Physicians for Human Rights: Zika Virus Highlights Limitations to Reproductive Health Policies in Affected Countries
“…PHR released a paper [Monday] outlining priority actions the international community and governments should take to respond to the spread of the Zika virus. ‘Recommendations to avoid pregnancy in countries where governments regularly limit women’s access to reproductive health services are absurd,’ said Marianne Møllmann, PHR’s senior researcher. ‘[Monday’s] WHO emergency meeting should move to implement policies that empower women to protect themselves’…” (2/1).
- Blog Posts Discuss Zika Virus, Including Prioritizing Prevention, Treatment, R&D Efforts
CDC’s “Our Global Voices”: CDC director: What we’re doing about the Zika virus
CDC director Tom Frieden discusses the potential impact of Zika virus on the U.S., as well as U.S. efforts to respond to the virus, writing, “The CDC’s laser focus is protecting the health, safety, and security of Americans; learning more about Zika and fighting it is a top priority” (2/1).
U.N. Dispatch: The WHO Declares Zika Emergency. What Now?
Mark Leon Goldberg, managing editor of U.N. Dispatch, discusses the WHO’s declaration that the Zika virus outbreak in Latin America is a public health emergency of international concern and notes, “The emergency declaration of the WHO kicks into place certain bureaucratic [mechanisms] like increased funding and surveillance …, and processes to streamline international cooperation on studying this disease” (2/1).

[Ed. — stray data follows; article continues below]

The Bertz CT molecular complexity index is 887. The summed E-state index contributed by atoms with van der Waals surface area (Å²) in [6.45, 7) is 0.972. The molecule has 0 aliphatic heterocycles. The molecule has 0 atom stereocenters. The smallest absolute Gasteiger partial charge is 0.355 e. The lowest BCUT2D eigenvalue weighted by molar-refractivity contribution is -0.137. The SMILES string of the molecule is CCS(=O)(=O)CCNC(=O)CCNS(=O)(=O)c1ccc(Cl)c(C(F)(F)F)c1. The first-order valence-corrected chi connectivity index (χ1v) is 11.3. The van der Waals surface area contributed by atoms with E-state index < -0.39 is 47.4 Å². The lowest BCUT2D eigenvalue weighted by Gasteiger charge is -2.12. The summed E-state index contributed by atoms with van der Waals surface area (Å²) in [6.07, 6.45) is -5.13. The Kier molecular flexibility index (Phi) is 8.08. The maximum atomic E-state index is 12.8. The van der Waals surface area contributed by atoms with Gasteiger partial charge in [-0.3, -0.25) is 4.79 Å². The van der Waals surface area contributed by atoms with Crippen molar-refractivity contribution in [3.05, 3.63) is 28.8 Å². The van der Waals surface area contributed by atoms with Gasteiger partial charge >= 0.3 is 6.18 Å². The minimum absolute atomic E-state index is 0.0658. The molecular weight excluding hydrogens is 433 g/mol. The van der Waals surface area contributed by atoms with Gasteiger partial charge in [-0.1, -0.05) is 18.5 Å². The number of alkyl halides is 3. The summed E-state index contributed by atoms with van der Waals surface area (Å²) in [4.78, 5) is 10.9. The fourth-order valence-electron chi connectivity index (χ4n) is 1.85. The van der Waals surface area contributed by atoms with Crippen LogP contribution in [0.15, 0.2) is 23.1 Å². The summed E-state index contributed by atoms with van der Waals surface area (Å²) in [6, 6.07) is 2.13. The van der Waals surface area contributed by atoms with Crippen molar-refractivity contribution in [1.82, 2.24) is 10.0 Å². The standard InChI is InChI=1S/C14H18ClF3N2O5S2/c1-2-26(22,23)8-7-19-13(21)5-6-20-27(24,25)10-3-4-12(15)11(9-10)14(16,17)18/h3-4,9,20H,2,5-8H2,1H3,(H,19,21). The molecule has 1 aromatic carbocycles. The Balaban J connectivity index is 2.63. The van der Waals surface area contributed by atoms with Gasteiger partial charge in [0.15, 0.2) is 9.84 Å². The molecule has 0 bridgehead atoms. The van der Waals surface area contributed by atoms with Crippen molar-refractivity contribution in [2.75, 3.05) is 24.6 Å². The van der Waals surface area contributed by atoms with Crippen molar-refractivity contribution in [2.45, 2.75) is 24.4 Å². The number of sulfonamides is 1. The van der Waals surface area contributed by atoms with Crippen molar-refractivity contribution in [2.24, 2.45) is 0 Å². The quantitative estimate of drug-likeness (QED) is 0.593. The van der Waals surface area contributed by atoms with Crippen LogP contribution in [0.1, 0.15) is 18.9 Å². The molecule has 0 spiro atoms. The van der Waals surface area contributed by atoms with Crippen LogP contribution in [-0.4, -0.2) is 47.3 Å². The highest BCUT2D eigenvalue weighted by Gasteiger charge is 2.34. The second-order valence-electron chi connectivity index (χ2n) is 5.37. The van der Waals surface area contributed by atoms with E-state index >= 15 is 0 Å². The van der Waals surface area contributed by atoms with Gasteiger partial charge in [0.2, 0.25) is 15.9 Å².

Global Health Technologies Coalition’s “Breakthroughs”: Research Roundup: Zika edition
Kat Kelley, GHTC’s senior program assistant, discusses efforts to research and develop vaccines, treatments, diagnostics, and vector control strategies for Zika virus (2/1).
U.S. Global Leadership Coalition: Zika: 3 Ebola Lessons That Can Make a Difference
Leslie Tisdale, USGLC communications manager, discusses lessons from the Ebola epidemic and their application for other outbreaks, such as Zika. Tisdale writes, “Going forward, we need to mobilize a rapid response, deploy preventative measures, and strengthen American leadership. Given our under-investment in Latin America, now is a critical time to step up, not step back, in our support” (2/1).
Partners In Health: Need to Know: Zika Virus